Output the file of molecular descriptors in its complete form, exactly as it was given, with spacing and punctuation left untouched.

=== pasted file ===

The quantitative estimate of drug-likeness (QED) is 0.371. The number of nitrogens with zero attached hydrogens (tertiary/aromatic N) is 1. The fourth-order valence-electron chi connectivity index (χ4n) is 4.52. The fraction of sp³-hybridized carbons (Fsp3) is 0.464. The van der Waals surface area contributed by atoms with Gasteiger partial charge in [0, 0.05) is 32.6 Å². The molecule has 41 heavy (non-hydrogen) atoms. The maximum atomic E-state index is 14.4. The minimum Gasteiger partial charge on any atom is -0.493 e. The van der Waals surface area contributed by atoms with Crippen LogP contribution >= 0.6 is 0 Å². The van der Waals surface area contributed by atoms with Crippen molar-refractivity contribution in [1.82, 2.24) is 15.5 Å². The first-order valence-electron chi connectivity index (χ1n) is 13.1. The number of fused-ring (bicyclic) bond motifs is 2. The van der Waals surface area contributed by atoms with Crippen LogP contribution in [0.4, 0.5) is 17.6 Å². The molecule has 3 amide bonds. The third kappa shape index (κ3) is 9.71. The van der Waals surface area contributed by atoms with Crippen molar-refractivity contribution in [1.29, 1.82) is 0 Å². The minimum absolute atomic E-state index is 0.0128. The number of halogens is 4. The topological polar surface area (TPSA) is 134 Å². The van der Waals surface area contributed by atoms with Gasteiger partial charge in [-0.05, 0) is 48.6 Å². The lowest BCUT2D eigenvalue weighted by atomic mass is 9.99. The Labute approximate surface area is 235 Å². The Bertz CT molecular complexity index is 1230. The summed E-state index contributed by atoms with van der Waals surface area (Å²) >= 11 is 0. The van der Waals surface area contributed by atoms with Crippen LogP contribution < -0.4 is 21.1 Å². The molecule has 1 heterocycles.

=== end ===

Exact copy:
The quantitative estimate of drug-likeness (QED) is 0.371. The number of nitrogens with zero attached hydrogens (tertiary/aromatic N) is 1. The fourth-order valence-electron chi connectivity index (χ4n) is 4.52. The fraction of sp³-hybridized carbons (Fsp3) is 0.464. The van der Waals surface area contributed by atoms with Gasteiger partial charge in [0, 0.05) is 32.6 Å². The molecule has 41 heavy (non-hydrogen) atoms. The maximum atomic E-state index is 14.4. The minimum Gasteiger partial charge on any atom is -0.493 e. The van der Waals surface area contributed by atoms with Crippen LogP contribution >= 0.6 is 0 Å². The van der Waals surface area contributed by atoms with Crippen molar-refractivity contribution in [1.82, 2.24) is 15.5 Å². The first-order valence-electron chi connectivity index (χ1n) is 13.1. The number of fused-ring (bicyclic) bond motifs is 2. The van der Waals surface area contributed by atoms with Crippen LogP contribution in [0.4, 0.5) is 17.6 Å². The molecule has 3 amide bonds. The third kappa shape index (κ3) is 9.71. The van der Waals surface area contributed by atoms with Crippen molar-refractivity contribution in [1.29, 1.82) is 0 Å². The minimum absolute atomic E-state index is 0.0128. The number of halogens is 4. The topological polar surface area (TPSA) is 134 Å². The van der Waals surface area contributed by atoms with Gasteiger partial charge in [-0.05, 0) is 48.6 Å². The lowest BCUT2D eigenvalue weighted by atomic mass is 9.99. The Labute approximate surface area is 235 Å². The Bertz CT molecular complexity index is 1230. The summed E-state index contributed by atoms with van der Waals surface area (Å²) >= 11 is 0. The van der Waals surface area contributed by atoms with Crippen LogP contribution < -0.4 is 21.1 Å². The molecule has 1 heterocycles.